Bear Stearns CEO steps down
James Cayne, who's come under attack for mismanaging the bank's investment in subprime mortgages, gives up his CEO title to investment banker Alan Schwartz.
NEW YORK (Fortune) -- Bear Stearns announced Tuesday that its chief executive James Cayne has relinquished his duties, handing over reins to investment banker Alan Schwartz effective immediately, ushering in a new era for the struggling bank.
Bear Stearns released a statement Tuesday confirming that Cayne presented his plans to the bank's board of directors, and the board accepted.
Schwartz, a primo dealmaker, is likely to try to broaden the firm's business beyond its reliance on the bond market.
Cayne's passing of the torch comes several months after two highly-leveraged Bear Stearns funds collapsed, triggering a credit crisis that has roiled the the markets ever since. Cayne has been blamed for failing to contain the damage at Bear Stearns (BSC, Fortune 500).
Bear Stearns announced on Tuesday evening that Cayne, 73, had officially stepped down as CEO that day, but would remain with the bank as chairman.
A senior Bear Stearns executive, who discussed the move briefly with Cayne on Monday, described the nearly 40-year veteran of the firm as "upbeat." Other Bear Stearns executives said that Cayne spent Monday calling colleagues with news of his plan and emphasized the "voluntary nature" of his action. It's unlikely Bear Stearns could have forced Cayne out anytime soon: He owns nearly five percent of its stock.
"I am gratified that the board has continued confidence in me, but I believe this is the right time to implement our succession plan," said Cayne in a Tuesday's statement.
Nonetheless, the heat was clearly ratcheting up on Bear Stearns' board to take more forceful action in the wake of the firm's ongoing troubles. Bear Stearns in December reported a fourth-quarter loss of $854 million, its first loss ever.
Other Wall Street boards have responded to the credit crunch - and perceptions that widespread lax management contributed to it - by ousting their chiefs. Merrill Lynch (MER, Fortune 500) replaced its CEO, Stanley O'Neal, after taking multibillion writedowns on some of its investments. Similarly, Citigroup's (C, Fortune 500) chief executive, Charles Prince, lost his job in November after the financial services giant announced as much as $11 billion in charges.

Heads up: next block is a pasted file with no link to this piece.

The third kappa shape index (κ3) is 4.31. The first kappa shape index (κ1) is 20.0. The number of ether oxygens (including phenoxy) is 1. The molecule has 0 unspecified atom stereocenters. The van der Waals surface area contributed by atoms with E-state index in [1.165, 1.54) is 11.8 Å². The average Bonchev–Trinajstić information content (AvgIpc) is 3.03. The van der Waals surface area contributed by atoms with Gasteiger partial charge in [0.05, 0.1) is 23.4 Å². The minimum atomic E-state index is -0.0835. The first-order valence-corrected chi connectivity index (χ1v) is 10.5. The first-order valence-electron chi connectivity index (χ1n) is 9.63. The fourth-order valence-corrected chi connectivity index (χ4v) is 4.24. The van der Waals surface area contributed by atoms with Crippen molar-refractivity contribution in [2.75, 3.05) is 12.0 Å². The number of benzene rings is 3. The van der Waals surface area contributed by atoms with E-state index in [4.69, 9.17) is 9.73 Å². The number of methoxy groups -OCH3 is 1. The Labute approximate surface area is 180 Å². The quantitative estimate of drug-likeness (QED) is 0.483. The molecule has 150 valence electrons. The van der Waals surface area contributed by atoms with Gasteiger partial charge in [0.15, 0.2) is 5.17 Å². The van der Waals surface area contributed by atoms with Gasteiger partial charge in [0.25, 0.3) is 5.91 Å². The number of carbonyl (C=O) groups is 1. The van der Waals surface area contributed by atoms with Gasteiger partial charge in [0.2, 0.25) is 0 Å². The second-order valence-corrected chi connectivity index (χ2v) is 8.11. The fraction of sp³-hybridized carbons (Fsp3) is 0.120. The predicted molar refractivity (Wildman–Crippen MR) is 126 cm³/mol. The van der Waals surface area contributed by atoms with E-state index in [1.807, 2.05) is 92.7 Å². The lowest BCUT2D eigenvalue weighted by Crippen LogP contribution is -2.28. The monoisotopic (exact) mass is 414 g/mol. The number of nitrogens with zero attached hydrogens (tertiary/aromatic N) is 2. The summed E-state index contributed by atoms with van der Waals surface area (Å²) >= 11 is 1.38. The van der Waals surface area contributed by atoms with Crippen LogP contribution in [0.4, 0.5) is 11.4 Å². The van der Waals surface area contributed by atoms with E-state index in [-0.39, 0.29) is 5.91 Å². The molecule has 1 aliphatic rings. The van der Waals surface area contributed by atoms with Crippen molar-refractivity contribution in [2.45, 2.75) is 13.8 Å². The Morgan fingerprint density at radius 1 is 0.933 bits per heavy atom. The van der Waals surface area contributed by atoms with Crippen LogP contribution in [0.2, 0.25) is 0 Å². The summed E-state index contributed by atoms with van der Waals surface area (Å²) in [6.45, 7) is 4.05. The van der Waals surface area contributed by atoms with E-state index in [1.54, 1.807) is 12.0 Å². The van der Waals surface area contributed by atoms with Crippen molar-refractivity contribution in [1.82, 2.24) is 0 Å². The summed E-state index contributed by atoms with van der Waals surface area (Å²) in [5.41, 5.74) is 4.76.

At Bear Stearns, Cayne's famously decentralized management style landed him in trouble last summer when he kept an appointment to play in a multi-day bridge tournament while its two hedge funds collapsed.
More importantly, Private Capital Management's Bruce Sherman, a respected value investor who owns 6.43 million Bear Stearns shares, had begun to make his concerns over the bank's leadership clear to its board, according to The Wall Street Journal, which first reported the management changes late Monday.
For Bear Stearns, the ascendancy of Alan Schwartz to the chief executive slot is more than a case of giving the job to the most qualified candidate; it represents a sea change in the firm's vaunted culture. Founded and run exclusively by and for its traders, Bear Stearns' efforts at corporate finance, merchant banking and advisory work - three separate businesses grouped under "investment banking" - have always been modest relative to its peers.
Schwartz, a 57 year-old dealmaker respected for his collegial demeanor, has little experience with Bear Stearns' core fixed-income franchise and virtually none with its other key business lines, back-office clearance and prime brokerage.
He is, however, as one colleague described him, "a helluva dealmaker." This is important because Bear Stearns is perpetually bandied about as a takeover target for a larger bank seeking an instant footprint on Wall Street. The rumors are certain to increase given the continued weakness in the bank's stock price, which has declined 54 percent in the last year.
In October, Bear Stearns received a $1 billion investment from an investment bank controlled by the Chinese government. To shore up their balance sheets, Merrill Lynch, Morgan Stanley (MS, Fortune 500), Citigroup, and UBS (UBS) have also received investments from so-called sovereign wealth funds.